Backlinks were the original foundation of Google’s algorithm, as laid out in the research paper that founded Google. However, in 2018, they began to lose ground to the two factors above: Consistent Publication of Engaging Content and Keywords in Meta Title Tags. While backlinks are still a major factor in Google’s decision of where to rank a website in its search results, content quality should be your primary focus as it attracts links organically while simultaneously being the most important ranking factor in and of itself.
In mid-2017, Google began favoring websites that it perceives as niche experts. In this context, being a niche expert means having a cluster of 10+ authoritative pages revolving around the same “hub” keyword. For example, the keyword “crm software” could be the hub keyword for a CRM company that has industry landing pages targeting “crm software for small business” “crm software for real estate” and “crm software for manufacturing”; and FAQ landing pages targeting “crm software pricing” “crm software advantages” and “best crm software 2024”. The consistency of the hub keyword across the pages of the website creates a kind of magnetism: the site attracts traffic from any Google search containing the hub keyword.
The biggest change to Google’s algorithm in the last five years is the increased importance of User Engagement, which was integrated into the ranking algorithm in 2016. Google used to be wary of giving weight to an on-site factor that could be easily manipulated by site owners. But Google’s increasingly-sophisticated technology—borrowed from the click fraud detection side of its advertising business—has made user engagement a sizable part of its algorithm.
User engagement is related to the #1 overall factor, Consistent Publication of Engaging content. Engagement, which combines bounce rate, time on page, and pages per session, is a good indicator of the content’s quality. Keep in mind, however, that searches have different intents behind them, some of which indicate that the searcher wants to quickly look up a piece of information; more is not always better.
In 2022, Google reconfirmed its commitment to User Engagement with its Helpfulness algorithm update.
Content recency has always been a minor factor in Google’s algorithm, but was only prioritized for news-focused articles until Q2 2023. At that time, our team observed that even articles targeting transactional keywords (e.g. “top software development firms”) ranked higher when they had a newer date of publication. We quickly saw this change across all our client industries, on all keywords except the most research-oriented (e.g. “what is photosynthesis?”). For more on freshness-centric SEO, see our article on the Corpus of Content strategy.
In the past 2 years, Google increased its scrutiny of content to ensure users aren’t encountering misinformation or disinformation. Examples of its efforts include its Your Money, Your Life algorithm update and its joint patent with IBM on detecting factual information in a document. To optimize for this new factor, ensure that your content is free of provably false claims and contains citations from academic, government, or other trustworthy sources.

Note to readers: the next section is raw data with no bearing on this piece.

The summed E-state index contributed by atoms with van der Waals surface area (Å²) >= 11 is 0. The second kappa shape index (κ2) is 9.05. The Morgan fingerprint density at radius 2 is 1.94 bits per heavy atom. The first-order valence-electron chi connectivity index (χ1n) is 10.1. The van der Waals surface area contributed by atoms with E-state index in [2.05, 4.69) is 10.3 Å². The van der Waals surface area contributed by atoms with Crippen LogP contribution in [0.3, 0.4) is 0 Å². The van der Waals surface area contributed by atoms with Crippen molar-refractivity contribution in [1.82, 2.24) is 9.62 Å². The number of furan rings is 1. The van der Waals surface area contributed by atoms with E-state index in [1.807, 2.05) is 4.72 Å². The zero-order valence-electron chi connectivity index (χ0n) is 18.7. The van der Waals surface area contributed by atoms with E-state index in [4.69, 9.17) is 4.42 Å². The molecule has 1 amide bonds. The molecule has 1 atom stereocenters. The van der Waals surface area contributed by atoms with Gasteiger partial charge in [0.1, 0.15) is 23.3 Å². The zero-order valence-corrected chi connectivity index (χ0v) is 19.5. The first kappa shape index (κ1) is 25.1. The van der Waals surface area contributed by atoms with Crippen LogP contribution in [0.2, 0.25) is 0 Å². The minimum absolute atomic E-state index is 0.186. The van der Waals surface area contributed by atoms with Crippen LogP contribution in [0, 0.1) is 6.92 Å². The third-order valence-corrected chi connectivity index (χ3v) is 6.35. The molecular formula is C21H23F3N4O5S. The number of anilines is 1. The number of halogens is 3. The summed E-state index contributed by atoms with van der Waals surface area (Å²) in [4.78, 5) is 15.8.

Mobile-Friendly / Mobile-First Website
If you want to reach visitors in 2024, your site needs to be easy to navigate on mobile phones and tablets. The standard used to be “mobile friendliness,” but Google has shifted to a mobile-first world, meaning it expects mobile visitors to be the primary target of your web design. Ideally, a desktop version of your website shouldn’t even exist. The site should look exactly the same on mobile and desktop: the layout should be fairly simple and the site navigation optimized for a mobile user experience.
Google put much greater emphasis on this factor, which is often discussed alongside hubs, in 2017. The greater the concentration of pages with the same keyword in their title tags, the higher the site will rank for that keyword, as long as there are internal links connecting them. Publishing 25 articles on different aspects of a subject and linking all of them back to one authoritative page would be a powerful expression of that page’s value, and would confer higher ranking ability onto that page.
Note: The most effective way to organize SEO in 2024 remains the hub and spoke approach, which combines Keywords in Meta Title Tags, Niche Expertise, and Internal Links.
Google has always tried to prioritize user experience above all else, hence its investment in thousands of datacenters around the world so that it can serve search results in milliseconds. Your site should take a page from Google’s book and focus on site speed. You want pages to load as quickly as possible. With each additional second it takes for your site to load, ranking ability is lost. You can test your page speed on Google’s free PageSpeed Insights tool.
Site Security / SSL Certificate
As the web has become more central in our lives, hackers have become more sophisticated. Google’s nightmare would be serving up sites that are harmful to its searchers. At the end of 2017, Google began flagging sites as unsafe when they lack or have improperly configured SSL certificates (indicated by the “s” at the end of “https”)—and diminishing their ranking ability accordingly. An SSL certificate is usually free and can be obtained from your registrar quite easily.
Schema Markup / Structured Data
A modern version of meta tags, schema markup is code that you can add to your website’s pages to help Google serve more visual search results such as snippets. If you’ve ever seen search results that are longer and list out a site’s main pages; or highlight an important piece of data; or contain a 5-star ranking system or list of events, then you’re familiar with schema markup. Google favors pages that use schema markup because it makes those pages’ search results more useful to searchers. As a bonus, they also cause search results to stand out from the rest of the others on the page.
Keywords in Meta Description Tags + 22 Other Factors
There are 22 other factors that our team has found to make some difference in a website and/or page’s ability to rank – for example, placing keywords in meta title tags and header tags, o ffsite mentions of your brand, keywords in URL, and anchor text keyword density. Although a website that is battling a competitor to move from the #2 spot to the #1 should be looking at every opportunity to improve, the majority of marketers don’t need to think too hard about them.
In 2024, the complex algorithm that Google Search once maintained has settled into a shorter list of factors that require attention but not obsession. Owing to its continued eradication of low-quality SEO—an effort that first took shape in 2009 and is now all but complete—Google is much better able to fulfill its mission of creating the best possible search experience for its users by serving those users fast, relevant, and high-quality search results. What this means for marketers is that you must have proper strategy guiding your SEO efforts, with each page targeting a different keyword that a prospect for your business would search. Each page should be the best treatment of the subject you can possibly deliver. From there, links, engagement, trustworthiness, and other important algorithm factors should organically accrue in your favor.